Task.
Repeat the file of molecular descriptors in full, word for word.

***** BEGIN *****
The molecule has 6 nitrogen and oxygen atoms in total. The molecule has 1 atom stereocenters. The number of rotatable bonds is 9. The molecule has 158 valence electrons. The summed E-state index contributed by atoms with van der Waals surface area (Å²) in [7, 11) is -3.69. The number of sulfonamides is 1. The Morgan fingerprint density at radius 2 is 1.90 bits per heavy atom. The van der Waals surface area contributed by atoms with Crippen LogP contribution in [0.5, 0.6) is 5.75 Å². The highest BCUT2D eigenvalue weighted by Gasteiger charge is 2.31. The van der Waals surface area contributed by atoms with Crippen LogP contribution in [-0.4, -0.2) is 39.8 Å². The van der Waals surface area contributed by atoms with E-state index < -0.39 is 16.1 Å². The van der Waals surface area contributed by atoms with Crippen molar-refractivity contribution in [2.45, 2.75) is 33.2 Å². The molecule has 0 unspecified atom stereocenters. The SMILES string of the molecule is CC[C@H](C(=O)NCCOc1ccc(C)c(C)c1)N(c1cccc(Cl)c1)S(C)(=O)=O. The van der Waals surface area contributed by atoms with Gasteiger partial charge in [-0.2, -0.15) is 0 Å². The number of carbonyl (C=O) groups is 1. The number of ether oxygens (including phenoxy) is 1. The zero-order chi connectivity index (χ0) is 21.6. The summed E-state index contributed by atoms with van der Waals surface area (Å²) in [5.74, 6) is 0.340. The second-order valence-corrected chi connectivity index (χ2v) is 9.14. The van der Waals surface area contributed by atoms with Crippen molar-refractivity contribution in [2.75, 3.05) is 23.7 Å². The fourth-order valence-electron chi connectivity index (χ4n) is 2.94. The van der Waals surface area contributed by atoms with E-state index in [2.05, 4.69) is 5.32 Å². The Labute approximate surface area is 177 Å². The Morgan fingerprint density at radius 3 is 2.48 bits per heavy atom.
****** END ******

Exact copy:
The molecule has 6 nitrogen and oxygen atoms in total. The molecule has 1 atom stereocenters. The number of rotatable bonds is 9. The molecule has 158 valence electrons. The summed E-state index contributed by atoms with van der Waals surface area (Å²) in [7, 11) is -3.69. The number of sulfonamides is 1. The Morgan fingerprint density at radius 2 is 1.90 bits per heavy atom. The van der Waals surface area contributed by atoms with Crippen LogP contribution in [0.5, 0.6) is 5.75 Å². The highest BCUT2D eigenvalue weighted by Gasteiger charge is 2.31. The van der Waals surface area contributed by atoms with Crippen LogP contribution in [-0.4, -0.2) is 39.8 Å². The van der Waals surface area contributed by atoms with E-state index < -0.39 is 16.1 Å². The van der Waals surface area contributed by atoms with Crippen molar-refractivity contribution in [2.45, 2.75) is 33.2 Å². The molecule has 0 unspecified atom stereocenters. The SMILES string of the molecule is CC[C@H](C(=O)NCCOc1ccc(C)c(C)c1)N(c1cccc(Cl)c1)S(C)(=O)=O. The van der Waals surface area contributed by atoms with Gasteiger partial charge in [-0.2, -0.15) is 0 Å². The number of carbonyl (C=O) groups is 1. The number of ether oxygens (including phenoxy) is 1. The zero-order chi connectivity index (χ0) is 21.6. The summed E-state index contributed by atoms with van der Waals surface area (Å²) in [5.74, 6) is 0.340. The second-order valence-corrected chi connectivity index (χ2v) is 9.14. The van der Waals surface area contributed by atoms with Crippen molar-refractivity contribution in [2.75, 3.05) is 23.7 Å². The fourth-order valence-electron chi connectivity index (χ4n) is 2.94. The van der Waals surface area contributed by atoms with E-state index in [2.05, 4.69) is 5.32 Å². The Labute approximate surface area is 177 Å². The Morgan fingerprint density at radius 3 is 2.48 bits per heavy atom.